But the words in the title of her powerful and highly informative post don't come from one of her books. They come from her real life. Those dark days of over a decade ago are long gone, and she is now blissfully happy with a different man.
But there's more to it than that. A lot more. PJ Fox now gives us a fascinating insight into her Dominant/Submissive relationship.
I can remember it like yesterday: the day he hit me.
“He” was someone I was seeing at the time, and fairly casually. We were out on a date, when I said something he didn’t like; the next thing I knew, I was seeing stars. I walked out on him, even though I barely knew where I was.
A police officer found me on a park bench, sobbing, some time later. He gave me a fight talk about how the right man would never hurt me, and drove me home.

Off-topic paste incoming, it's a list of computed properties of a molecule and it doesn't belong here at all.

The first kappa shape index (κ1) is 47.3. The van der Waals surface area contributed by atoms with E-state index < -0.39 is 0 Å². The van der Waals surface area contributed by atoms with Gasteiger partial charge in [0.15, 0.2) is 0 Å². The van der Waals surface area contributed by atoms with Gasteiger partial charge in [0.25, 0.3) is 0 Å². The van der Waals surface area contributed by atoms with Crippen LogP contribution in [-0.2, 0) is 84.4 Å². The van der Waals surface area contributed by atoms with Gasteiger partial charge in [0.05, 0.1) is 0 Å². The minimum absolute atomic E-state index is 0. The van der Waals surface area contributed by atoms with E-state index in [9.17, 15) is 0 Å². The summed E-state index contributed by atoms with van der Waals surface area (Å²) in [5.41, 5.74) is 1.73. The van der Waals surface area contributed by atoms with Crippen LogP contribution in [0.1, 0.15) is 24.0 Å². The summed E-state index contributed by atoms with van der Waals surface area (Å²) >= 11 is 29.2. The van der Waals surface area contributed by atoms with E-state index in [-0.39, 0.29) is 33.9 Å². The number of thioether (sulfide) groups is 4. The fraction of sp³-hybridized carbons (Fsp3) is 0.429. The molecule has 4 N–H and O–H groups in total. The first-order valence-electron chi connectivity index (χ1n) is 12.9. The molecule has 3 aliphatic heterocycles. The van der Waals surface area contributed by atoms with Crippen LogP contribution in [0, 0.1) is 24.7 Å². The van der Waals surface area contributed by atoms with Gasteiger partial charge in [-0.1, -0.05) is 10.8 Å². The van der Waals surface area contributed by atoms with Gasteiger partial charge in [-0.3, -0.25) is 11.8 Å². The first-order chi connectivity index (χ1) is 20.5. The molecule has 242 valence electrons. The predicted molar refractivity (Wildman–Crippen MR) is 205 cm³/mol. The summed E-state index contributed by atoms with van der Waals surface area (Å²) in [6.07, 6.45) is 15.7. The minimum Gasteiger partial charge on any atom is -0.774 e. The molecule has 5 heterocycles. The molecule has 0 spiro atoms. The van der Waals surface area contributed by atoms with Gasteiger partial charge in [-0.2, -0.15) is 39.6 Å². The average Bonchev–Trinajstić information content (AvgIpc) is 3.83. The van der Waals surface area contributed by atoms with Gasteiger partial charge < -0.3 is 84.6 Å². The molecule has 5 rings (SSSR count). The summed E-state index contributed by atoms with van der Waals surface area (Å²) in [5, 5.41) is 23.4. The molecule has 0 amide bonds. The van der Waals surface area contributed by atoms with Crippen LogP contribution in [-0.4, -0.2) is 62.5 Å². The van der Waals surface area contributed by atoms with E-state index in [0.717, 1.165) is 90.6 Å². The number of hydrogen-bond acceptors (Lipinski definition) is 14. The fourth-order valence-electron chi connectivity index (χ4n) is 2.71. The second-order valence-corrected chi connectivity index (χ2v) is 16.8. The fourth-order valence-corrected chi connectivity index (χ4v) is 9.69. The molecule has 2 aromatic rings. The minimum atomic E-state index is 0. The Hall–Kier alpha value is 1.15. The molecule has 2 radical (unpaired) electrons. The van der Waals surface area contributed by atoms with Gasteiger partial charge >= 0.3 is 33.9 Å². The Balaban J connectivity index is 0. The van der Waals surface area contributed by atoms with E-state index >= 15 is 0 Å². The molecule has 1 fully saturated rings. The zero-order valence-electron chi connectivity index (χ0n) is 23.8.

I’d been home for about ten minutes, just enough time to brew a cup of tea, when my phone rang. Calling me was the man who would become my husband; a man with who, at the time, was just a friend.
He gave me the same fight talk, though: about how I deserved more.
Shortly after that, we began dating.
Today, over a decade later, we’re blissfully happy. We do all the things other couples do, especially couples with children: vacuum the carpet and change nappies and pay our bills. Admittedly, though, I’d rather put petrol in the car with my husband than do something “fun” with someone else. So what, then, separates us from “normal” couples? For starters, my husband likes to tie me up and flog me, or cane me, or paddle me.